Spicewood VineyardsNM: Yes, in general, that wider diurnal range is a major factor in producing good wines.  Regions that have it tend to produce fruit with a greater degree of ripening but that still retains a high enough level of acidity to make for naturally balanced wines.  Now, speaking of the wines themselves, what's your overall assessment of the Texas wines you've tasted, focusing specifically then on those from the region you've described as showing the best potential, the High Plains?  Also, can you make any comparisons between these wines with those made from the same varietals in regions elsewhere here in the States and also internationally?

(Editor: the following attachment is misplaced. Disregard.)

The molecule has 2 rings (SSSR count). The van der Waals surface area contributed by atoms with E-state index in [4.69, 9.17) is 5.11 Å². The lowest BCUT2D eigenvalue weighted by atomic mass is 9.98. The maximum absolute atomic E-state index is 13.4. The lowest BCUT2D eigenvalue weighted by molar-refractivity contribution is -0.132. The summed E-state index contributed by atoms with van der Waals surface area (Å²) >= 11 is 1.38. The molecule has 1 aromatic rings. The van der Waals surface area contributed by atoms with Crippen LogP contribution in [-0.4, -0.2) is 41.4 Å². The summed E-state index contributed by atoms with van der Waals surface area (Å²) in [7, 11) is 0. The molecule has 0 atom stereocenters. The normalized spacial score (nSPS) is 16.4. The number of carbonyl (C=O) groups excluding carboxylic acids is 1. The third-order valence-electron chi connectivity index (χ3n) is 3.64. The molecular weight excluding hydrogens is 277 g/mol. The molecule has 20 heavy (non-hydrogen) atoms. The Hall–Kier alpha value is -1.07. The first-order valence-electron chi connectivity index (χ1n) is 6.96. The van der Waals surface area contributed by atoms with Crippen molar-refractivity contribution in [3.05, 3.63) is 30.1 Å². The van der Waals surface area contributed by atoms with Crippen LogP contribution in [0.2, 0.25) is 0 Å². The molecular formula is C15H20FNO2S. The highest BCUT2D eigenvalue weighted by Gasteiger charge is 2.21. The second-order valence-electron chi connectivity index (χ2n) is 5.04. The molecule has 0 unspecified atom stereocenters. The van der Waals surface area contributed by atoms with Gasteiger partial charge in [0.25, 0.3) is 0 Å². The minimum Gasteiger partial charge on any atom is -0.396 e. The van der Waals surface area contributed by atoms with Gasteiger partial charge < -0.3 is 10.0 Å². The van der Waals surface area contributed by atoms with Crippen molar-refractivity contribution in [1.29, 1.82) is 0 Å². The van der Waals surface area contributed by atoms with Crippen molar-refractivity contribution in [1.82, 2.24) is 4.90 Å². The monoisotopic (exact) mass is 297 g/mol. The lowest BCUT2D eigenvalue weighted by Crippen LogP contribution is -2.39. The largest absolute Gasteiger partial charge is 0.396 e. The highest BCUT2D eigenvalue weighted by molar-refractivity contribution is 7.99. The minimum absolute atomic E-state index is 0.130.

RK: Let's talk about the High Plains first off.  If we rewind back about 20 years, a winery up in Lubbock called Llano Estacado won the San Francisco International Wine Competition with a Double Gold medal for their Chardonnay.  It was grown up in the Texas High Plains.  That says to me that grapes from that region — even the classic varietals — can be quite good.  Although that's probably the only place in the state Texas that I can say that for Chardonnay.  Some other people have had some success in different regions, even with Cabernet or Cabernet blends.  But I can't think of any place else in the state that I would want to search for a Chardonnay.  And again, I think it's because the fact is they get this great diurnal shift in temperatures.  When I do wine classes, the thing I try to explain to people is that most premium wine producing regions have a cool body of water to their west — it gives them added cooling, as with fog rolling in, or evening temperatures dropping — like with Calfornia, France, Chile, or New Zealand, you always have some kind of body of cool water.  In Texas, we don't have that.  But what we do have is this elevation and lack of humidity in the northwest quadrant of the state, which make for hot, dry days and cool-to-cold nights — all of which give us premium grapes.